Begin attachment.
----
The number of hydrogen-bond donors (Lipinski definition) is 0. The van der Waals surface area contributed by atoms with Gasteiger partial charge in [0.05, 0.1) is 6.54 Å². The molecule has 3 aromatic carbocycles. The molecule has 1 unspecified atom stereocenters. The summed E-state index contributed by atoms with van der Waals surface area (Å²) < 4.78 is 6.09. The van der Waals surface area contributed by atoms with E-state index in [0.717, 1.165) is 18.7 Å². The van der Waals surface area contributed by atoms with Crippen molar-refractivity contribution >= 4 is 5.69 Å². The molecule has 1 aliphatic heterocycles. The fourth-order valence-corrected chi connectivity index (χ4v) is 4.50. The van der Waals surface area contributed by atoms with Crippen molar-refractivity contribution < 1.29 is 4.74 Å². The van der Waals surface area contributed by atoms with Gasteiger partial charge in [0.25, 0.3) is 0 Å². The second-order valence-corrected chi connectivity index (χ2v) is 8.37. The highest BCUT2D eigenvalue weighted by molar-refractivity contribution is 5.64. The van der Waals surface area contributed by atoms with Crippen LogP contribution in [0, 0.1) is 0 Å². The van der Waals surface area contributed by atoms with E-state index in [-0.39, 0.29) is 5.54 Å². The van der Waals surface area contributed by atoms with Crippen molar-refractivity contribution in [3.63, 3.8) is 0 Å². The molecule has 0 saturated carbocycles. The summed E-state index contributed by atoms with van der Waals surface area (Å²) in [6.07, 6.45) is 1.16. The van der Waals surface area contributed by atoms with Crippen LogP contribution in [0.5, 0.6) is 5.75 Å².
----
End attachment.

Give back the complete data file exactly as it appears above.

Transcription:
The number of hydrogen-bond donors (Lipinski definition) is 0. The van der Waals surface area contributed by atoms with Gasteiger partial charge in [0.05, 0.1) is 6.54 Å². The molecule has 3 aromatic carbocycles. The molecule has 1 unspecified atom stereocenters. The summed E-state index contributed by atoms with van der Waals surface area (Å²) < 4.78 is 6.09. The van der Waals surface area contributed by atoms with E-state index in [0.717, 1.165) is 18.7 Å². The van der Waals surface area contributed by atoms with Crippen molar-refractivity contribution >= 4 is 5.69 Å². The molecule has 1 aliphatic heterocycles. The fourth-order valence-corrected chi connectivity index (χ4v) is 4.50. The van der Waals surface area contributed by atoms with Crippen molar-refractivity contribution < 1.29 is 4.74 Å². The van der Waals surface area contributed by atoms with Gasteiger partial charge in [0.25, 0.3) is 0 Å². The second-order valence-corrected chi connectivity index (χ2v) is 8.37. The highest BCUT2D eigenvalue weighted by molar-refractivity contribution is 5.64. The van der Waals surface area contributed by atoms with Crippen LogP contribution in [0, 0.1) is 0 Å². The van der Waals surface area contributed by atoms with E-state index in [-0.39, 0.29) is 5.54 Å². The van der Waals surface area contributed by atoms with Crippen molar-refractivity contribution in [3.63, 3.8) is 0 Å². The molecule has 0 saturated carbocycles. The summed E-state index contributed by atoms with van der Waals surface area (Å²) in [6.07, 6.45) is 1.16. The van der Waals surface area contributed by atoms with Crippen LogP contribution in [0.5, 0.6) is 5.75 Å².